Time travel and other historical adventures

The past few weeks I’ve spent much of my days at the Huntington Library, reading the journals of an exceptional female minister/healer (by some accounts she was the first American woman to seek ordination as a Congregationalist minster). This woman, Emma Newman, was a friend of suffragist Lucy Stone, she lived within a stone’s throw of Louisa May Alcott (and often heard Louisa’s father speak), and her uncle was a well-known abolitionist.

As I’ve spent hours poring over her journals and letters, I’ve found myself filled with a nearly-overwhelming desire to meet Emma. I went to lunch with two historian colleagues today and the sense of time travel was almost palpable as we sat around discussing our obsession with these individual’s lives–so much so that we’re devoting years of our own lives (our dissertation years) to studying them.

As I’ve studied genealogy and church history, I’ve often felt this same strong connection to the people from the past. I remember a moment a few years ago when a colleague asked me where in time I would time-travel to if I were given the opportunity and I replied that it would be to Nauvoo–I craved to meet Joseph myself and know if I would believe his prophetic mission.

So my question to you is: if you could travel back in time to either one historical moment or to meet one historical person, when and where would you go? And why?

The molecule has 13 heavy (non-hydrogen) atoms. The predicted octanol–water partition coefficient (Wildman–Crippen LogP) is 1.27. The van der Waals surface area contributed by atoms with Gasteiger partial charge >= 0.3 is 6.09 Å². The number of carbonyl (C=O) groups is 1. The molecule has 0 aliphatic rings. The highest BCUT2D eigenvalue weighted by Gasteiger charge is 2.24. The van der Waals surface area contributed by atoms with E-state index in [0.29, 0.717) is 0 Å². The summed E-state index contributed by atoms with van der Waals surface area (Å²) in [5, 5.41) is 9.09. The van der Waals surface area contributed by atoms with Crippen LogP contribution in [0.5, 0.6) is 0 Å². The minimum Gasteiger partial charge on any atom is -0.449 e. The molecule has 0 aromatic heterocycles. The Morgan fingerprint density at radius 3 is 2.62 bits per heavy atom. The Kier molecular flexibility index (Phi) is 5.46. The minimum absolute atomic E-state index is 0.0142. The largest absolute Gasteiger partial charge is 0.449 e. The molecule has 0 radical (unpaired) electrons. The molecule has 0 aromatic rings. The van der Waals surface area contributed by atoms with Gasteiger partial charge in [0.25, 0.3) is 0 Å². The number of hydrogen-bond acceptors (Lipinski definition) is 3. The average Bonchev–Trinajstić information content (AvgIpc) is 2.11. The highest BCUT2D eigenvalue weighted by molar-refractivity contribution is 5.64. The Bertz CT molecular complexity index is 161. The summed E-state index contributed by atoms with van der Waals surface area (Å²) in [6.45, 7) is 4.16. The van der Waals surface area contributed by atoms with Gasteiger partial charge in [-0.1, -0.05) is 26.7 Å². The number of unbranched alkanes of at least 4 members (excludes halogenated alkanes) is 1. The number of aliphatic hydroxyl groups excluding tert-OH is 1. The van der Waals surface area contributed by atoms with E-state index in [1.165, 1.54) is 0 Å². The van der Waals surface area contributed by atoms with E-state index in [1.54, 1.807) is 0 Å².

Jana

Jana is university administrator and History professor. Her soloblog is http://janaremy.com/pilgrimsteps/

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11 Responses

  1. corinne says:

    i once heard that a rothko painting “is not a picture of an experience, it is an experience.” that is so accurate.

    i would love to meet mark rothko. his life was full of tragedy and beauty. i am enthralled by his paintings, his color fields. he was the target of much criticism, and also of much praise. he died a lonely, depressed man. i’ve always wanted to talk to him about his feelings. about the feelings behind each painting–why those colors? why that combination? my emotions bubble over so strong every time i see one of his works. and a different emotion with nearly every one. i can honestly say his paintings speak to my soul. i am an artist; an art historian; yet, with the millions of beautiful pieces of art there are in the world, rothko’s are the ones that affect me the strongest. i would love to see if the feelings i get looking at them are the feelings he intended for a viewer to experience. and i would love to know what made him choose that shade of blue, move his brush that direction, combine purple with green, with beige, with yellow, in that pattern. how glorious it would be to understand the tragedy that drove him to paint.